Assessing the National Strategy for Countering Domestic Terrorism

01IMG_9466_50131760252

The smoke and tear gas had barely dissipated from the U.S. Capitol on Jan. 6, 2021, when it became painfully obvious to anyone watching that the United States was ill-prepared to deal with the threat of domestic terrorism. For the past two decades, the United States has been narrowly focused on the threat posed by a specific type of terrorism — namely, Salafi-jihadist-inspired terrorism perpetrated by transnational terrorist groups like al-Qaeda and the Islamic State. But even as the steady drumbeat of domestic terrorist attacks cascaded, driven primarily by violence perpetrated by far-right extremists, the U.S. government was caught flat-footed, unsure of how to respond.

To remedy this vulnerability, the Biden administration recently released its strategy to counter domestic terrorism, laying out a blueprint for how the U.S. government plans to respond to the growing threat. The strategy comprises four main pillars that each focus on a different aspect of the response. It contains language familiar to those working on counter-terrorism-related issues, including all the right buzzwords and boilerplate phrases: information sharing, building resilience, and preventing mobilization to violence.

 

 

The strategy is a welcome step in the right direction and comes at a critical time — the intelligence community has assessed the risk posed by domestic terrorism as “elevated” in 2021. Still, the details of the strategy illustrate both opportunities and challenges that the Biden administration will have to address in the years to come.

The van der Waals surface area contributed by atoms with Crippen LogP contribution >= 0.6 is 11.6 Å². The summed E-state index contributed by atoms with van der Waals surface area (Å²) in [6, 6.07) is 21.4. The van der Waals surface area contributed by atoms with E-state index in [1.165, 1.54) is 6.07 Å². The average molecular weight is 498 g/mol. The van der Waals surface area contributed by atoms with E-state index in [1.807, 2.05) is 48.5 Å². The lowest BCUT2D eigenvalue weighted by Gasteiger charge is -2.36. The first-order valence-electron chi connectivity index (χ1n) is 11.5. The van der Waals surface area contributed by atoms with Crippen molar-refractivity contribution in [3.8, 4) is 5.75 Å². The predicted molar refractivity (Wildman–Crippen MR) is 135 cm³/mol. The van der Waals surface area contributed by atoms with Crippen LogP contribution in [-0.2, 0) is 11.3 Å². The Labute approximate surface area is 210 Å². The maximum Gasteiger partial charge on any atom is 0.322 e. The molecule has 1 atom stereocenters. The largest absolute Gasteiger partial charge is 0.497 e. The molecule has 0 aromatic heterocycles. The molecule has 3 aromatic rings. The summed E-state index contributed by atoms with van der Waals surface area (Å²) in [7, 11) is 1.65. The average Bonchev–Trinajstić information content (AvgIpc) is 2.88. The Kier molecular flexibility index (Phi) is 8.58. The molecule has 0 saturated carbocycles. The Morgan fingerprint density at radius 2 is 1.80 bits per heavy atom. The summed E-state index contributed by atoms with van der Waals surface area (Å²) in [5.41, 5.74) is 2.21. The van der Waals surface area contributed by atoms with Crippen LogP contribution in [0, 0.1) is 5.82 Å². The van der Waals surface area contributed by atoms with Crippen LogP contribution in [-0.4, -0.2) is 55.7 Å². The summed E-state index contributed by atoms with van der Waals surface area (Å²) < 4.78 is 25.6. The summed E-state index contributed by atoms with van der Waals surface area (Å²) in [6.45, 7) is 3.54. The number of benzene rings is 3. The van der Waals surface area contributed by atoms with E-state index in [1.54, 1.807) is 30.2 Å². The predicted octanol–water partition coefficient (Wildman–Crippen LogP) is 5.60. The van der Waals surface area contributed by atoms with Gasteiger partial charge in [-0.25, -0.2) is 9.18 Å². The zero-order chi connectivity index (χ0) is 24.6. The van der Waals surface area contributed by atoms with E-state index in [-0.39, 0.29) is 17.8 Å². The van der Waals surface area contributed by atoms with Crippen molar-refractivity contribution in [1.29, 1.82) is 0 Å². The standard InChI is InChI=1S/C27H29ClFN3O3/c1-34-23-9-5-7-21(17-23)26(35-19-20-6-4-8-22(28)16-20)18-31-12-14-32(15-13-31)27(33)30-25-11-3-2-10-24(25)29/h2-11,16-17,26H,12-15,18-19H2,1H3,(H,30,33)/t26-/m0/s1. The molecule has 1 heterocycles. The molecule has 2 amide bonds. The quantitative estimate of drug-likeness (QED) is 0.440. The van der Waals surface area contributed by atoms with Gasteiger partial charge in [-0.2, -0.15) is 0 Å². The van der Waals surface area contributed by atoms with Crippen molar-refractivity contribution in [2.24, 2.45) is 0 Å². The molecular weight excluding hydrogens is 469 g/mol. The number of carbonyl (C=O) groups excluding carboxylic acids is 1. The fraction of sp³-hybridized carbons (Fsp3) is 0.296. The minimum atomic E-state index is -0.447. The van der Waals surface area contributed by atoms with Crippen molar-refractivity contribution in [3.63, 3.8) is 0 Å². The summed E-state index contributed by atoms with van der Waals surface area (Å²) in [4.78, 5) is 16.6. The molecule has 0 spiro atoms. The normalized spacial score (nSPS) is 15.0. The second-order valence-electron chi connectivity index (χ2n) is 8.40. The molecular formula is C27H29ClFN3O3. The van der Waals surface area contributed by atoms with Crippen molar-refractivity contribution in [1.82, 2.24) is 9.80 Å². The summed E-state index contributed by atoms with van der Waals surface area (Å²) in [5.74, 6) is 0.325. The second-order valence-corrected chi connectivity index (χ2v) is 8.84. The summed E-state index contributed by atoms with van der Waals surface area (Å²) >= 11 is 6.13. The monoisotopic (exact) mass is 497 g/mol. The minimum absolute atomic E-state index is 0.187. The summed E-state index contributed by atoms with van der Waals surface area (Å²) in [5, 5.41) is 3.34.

A Welcome Change

It must be noted that the strategy stands in stark contrast to the way in which the threat of domestic terrorism was addressed by the Trump administration, whose actions often served to inflame, and at times encourage, domestic extremists. On several occasions, President Donald Trump himself galvanized extremists and refrained from condemning acts of violence. Remarks following the 2017 “Unite the Right” rally in Charlottesville and others encouraging the Proud Boys to “stand back and stand by” are just a few examples of Trump’s dog whistles. For four years, the holder of the highest political office in the United States subtly fanned the flames of organizations and ideologies that promote political violence and terrorism.